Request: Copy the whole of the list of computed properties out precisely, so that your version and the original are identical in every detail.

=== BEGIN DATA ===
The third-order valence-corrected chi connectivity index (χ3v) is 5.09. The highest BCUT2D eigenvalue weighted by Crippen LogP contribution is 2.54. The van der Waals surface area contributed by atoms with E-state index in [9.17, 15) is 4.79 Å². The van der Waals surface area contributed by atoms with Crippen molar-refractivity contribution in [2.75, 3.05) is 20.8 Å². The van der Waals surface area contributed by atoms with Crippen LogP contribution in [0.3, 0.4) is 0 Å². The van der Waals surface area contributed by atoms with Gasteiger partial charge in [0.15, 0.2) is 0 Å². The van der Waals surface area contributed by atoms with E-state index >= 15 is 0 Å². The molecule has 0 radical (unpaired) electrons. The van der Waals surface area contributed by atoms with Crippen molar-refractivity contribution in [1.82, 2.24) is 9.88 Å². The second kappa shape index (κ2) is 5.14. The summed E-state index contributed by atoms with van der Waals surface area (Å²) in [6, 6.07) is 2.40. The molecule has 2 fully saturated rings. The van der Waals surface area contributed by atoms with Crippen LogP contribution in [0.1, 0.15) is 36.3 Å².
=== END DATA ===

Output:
The third-order valence-corrected chi connectivity index (χ3v) is 5.09. The highest BCUT2D eigenvalue weighted by Crippen LogP contribution is 2.54. The van der Waals surface area contributed by atoms with E-state index in [9.17, 15) is 4.79 Å². The van der Waals surface area contributed by atoms with Crippen molar-refractivity contribution in [2.75, 3.05) is 20.8 Å². The van der Waals surface area contributed by atoms with Crippen LogP contribution in [0.3, 0.4) is 0 Å². The van der Waals surface area contributed by atoms with Gasteiger partial charge in [0.15, 0.2) is 0 Å². The van der Waals surface area contributed by atoms with E-state index >= 15 is 0 Å². The molecule has 0 radical (unpaired) electrons. The van der Waals surface area contributed by atoms with Crippen molar-refractivity contribution in [1.82, 2.24) is 9.88 Å². The second kappa shape index (κ2) is 5.14. The summed E-state index contributed by atoms with van der Waals surface area (Å²) in [6, 6.07) is 2.40. The molecule has 2 fully saturated rings. The van der Waals surface area contributed by atoms with Crippen LogP contribution in [0.1, 0.15) is 36.3 Å².